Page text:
Fibrodysplasia: Description, Causes and Risk Factors:Fibrodysplasia is a common benign skeletal lesion that may involve one bone (monostotic) or multiple bones (polyostotic) and occurs throughout the skeleton with a predilection for the long bones, ribs, and craniofacial bones.FibrodysplasiaFibrodysplasia is postulated to occur as a result of a developmental failure in the remodeling of primitive bone to mature lamellar bone and a failure of the bone to realign in response to mechanical stress. Failure of maturation leaves a mass of immature isolated trabeculae enmeshed in dysplastic fibrous tissue that are turning over constantly but never (or very, very slowly) completing the re-modeling process. In addition, the immature matrix does not mineralize normally. The combination of a lack of stress alignment and insufficient mineralization results in substantial loss of mechanical strength, leading to the development of pain, deformity, and pathologic fractures.The etiology has been linked with a mutation in the Gs ? gene that occurs after fertilization in somatic cells and is located at chromosome 20q13.2-13.3. All cells that derive from the mutated cells manifest the dysplastic features. The clinical presentation varies depending on where in the cell mass the mutation is located and the size of the cell mass during embryogenesis when the mutation occurs. Severe disease may be associated with an earlier mutational event that leads to a larger number or a more widespread distribution of mutant cells. The sporadic occurrence of these diseases and the characteristic lateralized pattern of skin and bone involvement in the polyostotic forms of fibrodysplasia suggest this mosaic distribution of abnormal cells. The Gs ? gene has also been linked to other endocrine tumors and human diseases.The pathogenesis of fibrodysplasia involves somatic activating mutation of the gene encoding the alpha subunit of the stimulatory G protein (Gs ?) in the bone marrow cells, resulting in locally increased stimulatory activity of adenyl cyclase and cAMP. This mutation leads to increased production of C-fos protein and interleukin-6 (IL-6) that result in classic dysplastic bone of fibrodysplasia. The associated endocrinopathies are the result of constitutive activation of G protein coupled receptor by hormones acting through it including luteinizing hormone (LH), follicle-stimulating hormone (FSH), thyroid stimulating hormone (TSH) and growth hormone-releasing hormone (GHRH) thereby manifesting as gonadotropin-independent precocious puberty (GIPP), hyperthyroidism and acromegaly respectively.There is no gender predilection for fibrodysplasia but it is more common in children and adolescents as compared to adults and older patients.Symptoms:The most common presenting manifestations are bone pains, deformity and fractures and sometimes isolated endocrinopathies like GIPP, thyrotoxicosis and acrogigantism. Bone deformity and facial asymmetry were common. Usually patients with monostotic fibrodysplasia have delayed presentation unless accompanied with endocrinopathies as compared to polyostotic variants. Other symptoms include thyroid gland problems and skin discoloration.Diagnosis:The diagnosis of fibrodysplasia is based on classical radiological findings substantiated by bone scans and characteristic pathological findings on histopathology. In some cases, your doctor may order more tests to confirm the diagnosis or to determine the extent of the disorder. They include:Imaging tests. Computerized tomography (CT) or magnetic resonance imaging (MRI) scans may be used to determine how extensively your bones are affected.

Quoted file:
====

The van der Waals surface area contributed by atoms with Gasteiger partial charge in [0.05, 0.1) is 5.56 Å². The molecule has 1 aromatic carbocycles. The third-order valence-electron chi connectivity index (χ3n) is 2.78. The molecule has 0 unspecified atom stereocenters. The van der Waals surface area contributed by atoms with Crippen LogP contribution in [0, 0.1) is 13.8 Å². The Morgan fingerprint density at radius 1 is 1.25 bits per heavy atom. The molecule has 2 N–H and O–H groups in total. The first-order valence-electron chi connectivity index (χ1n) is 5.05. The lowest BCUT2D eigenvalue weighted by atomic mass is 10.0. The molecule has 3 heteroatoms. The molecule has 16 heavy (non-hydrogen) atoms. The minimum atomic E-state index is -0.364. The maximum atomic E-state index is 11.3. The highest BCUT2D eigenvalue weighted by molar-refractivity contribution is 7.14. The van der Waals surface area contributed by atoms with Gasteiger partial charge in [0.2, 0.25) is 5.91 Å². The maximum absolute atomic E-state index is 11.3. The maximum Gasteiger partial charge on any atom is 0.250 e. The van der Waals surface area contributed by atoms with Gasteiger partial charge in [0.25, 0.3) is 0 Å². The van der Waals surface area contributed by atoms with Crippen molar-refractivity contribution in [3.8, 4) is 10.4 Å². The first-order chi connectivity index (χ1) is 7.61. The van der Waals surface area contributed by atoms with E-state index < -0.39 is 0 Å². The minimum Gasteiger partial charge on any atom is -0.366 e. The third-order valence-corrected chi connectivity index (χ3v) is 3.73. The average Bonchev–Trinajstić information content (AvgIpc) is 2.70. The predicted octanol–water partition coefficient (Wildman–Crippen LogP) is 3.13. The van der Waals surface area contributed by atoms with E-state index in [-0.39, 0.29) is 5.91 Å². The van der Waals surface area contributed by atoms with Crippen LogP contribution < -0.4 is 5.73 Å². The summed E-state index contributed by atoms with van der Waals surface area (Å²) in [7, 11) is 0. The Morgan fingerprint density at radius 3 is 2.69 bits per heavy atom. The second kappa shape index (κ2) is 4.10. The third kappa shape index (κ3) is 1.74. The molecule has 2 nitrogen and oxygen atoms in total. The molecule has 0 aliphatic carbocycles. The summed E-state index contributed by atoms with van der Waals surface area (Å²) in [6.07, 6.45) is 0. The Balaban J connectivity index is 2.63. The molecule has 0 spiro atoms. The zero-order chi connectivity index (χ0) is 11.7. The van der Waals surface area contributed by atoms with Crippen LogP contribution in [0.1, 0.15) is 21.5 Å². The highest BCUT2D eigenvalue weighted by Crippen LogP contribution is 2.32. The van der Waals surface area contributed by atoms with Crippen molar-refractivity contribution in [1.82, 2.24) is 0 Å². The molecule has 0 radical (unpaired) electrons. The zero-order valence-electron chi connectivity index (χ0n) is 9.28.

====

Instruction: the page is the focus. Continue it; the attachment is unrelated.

• Bone scan. This test uses radioactive tracers, which are injected into your body. Your bones take up the tracers and emit radiation that's captured by a special camera, which produces a picture of your skeleton. Your doctor may order a bone scan to determine whether your fibrodysplasia is monostotic or polyostotic.
  • Bone biopsy. This test uses a hollow needle to remove a small piece of the affected bone for laboratory analysis. You'll receive local anesthetics to numb the area where the needle is inserted. In rare instances, an open biopsy — requiring general anesthesia and a surgical incision — may be necessary.
Treatment:Till recently, the treatment of fibrodysplasia was only restricted to symptomatic orthopedic management like correction of fractures, internal fixation, curettage and grafting. The use of bisphosphonate (intravenous pamidronate) in fibrodysplasia showed promising results with remarkable improvement in bone pain and healing of bone lesions. Similar effects were later shown by oral alendronate and intravenous zoledronate. The possible mechanism of action of bisphosphonates in fibrodysplasia is related to suppressed osteoclastic activation which occurs in fibrodysplasia due to constitutive activation of Gs ? subunit in the bone tissue.NOTE: The above information is educational purpose. The information provided herein should not be used during any medical emergency or for the diagnosis or treatment of any medical condition.DISCLAIMER: This information should not substitute for seeking responsible, professional medical care.


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